• High Stakes. Martin, ed.. Wild Cards novel wrapping up the Baba Yaga storyline previously begun. A very readable novel, but gets a bit lost in bloat. There are an awful lot of fighting and horror landscape scenes that just go on a bit too long for how many of them there are. Most importantly though probably the editors just really needed to eliminate one or two plotlines. Similarly, for a genre already rife with deus ex machinas, the book goes overtly throws in several more right at the very end. SPOILER ALERT: Need to transport this world-corrupting demon spirit somewhere? Oh hey, what good luck we happen to have an ace in jail that hasn't appeared previously in the noval (or its predecessor) at all but can drive a truck into that alternate reality! What good fortune! Lame.
  • Mona Lisa Overdrive. Gibson. Very bland cyberpunk tale of... the singularity, mass pop culture, something intellectual. None of the characters are particularly interesting. The repeat ones were much better in the previous books in this series.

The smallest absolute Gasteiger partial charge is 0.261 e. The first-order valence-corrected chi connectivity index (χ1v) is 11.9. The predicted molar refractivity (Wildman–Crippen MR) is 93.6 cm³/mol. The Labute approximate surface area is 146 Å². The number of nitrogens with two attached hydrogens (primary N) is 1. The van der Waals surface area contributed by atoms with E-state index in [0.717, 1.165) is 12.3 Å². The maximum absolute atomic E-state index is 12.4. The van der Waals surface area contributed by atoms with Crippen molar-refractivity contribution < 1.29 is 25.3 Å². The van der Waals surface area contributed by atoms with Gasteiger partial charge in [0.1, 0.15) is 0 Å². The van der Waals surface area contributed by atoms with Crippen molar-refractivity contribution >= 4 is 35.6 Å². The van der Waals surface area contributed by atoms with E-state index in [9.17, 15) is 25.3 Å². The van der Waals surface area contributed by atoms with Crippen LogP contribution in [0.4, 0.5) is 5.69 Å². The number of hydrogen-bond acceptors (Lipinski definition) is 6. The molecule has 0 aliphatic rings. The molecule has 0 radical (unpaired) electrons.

• The Scholast in the Low Waters Kingdom. Gladstone. short


  • Tinker Tailor Soldier Spy. le Carré. George Smiley rats out a mole at the top of the Circus. Excellent '70s spy novel. Moves along quickly, presenting a dense scheme and plot smoothly. The chapter-long opening description of Jim Prideaux is stunning. Smiley of course is also a great character, with his deeply unimposing nature and love for his unfaithful wife set against his masterful powers of spycraft.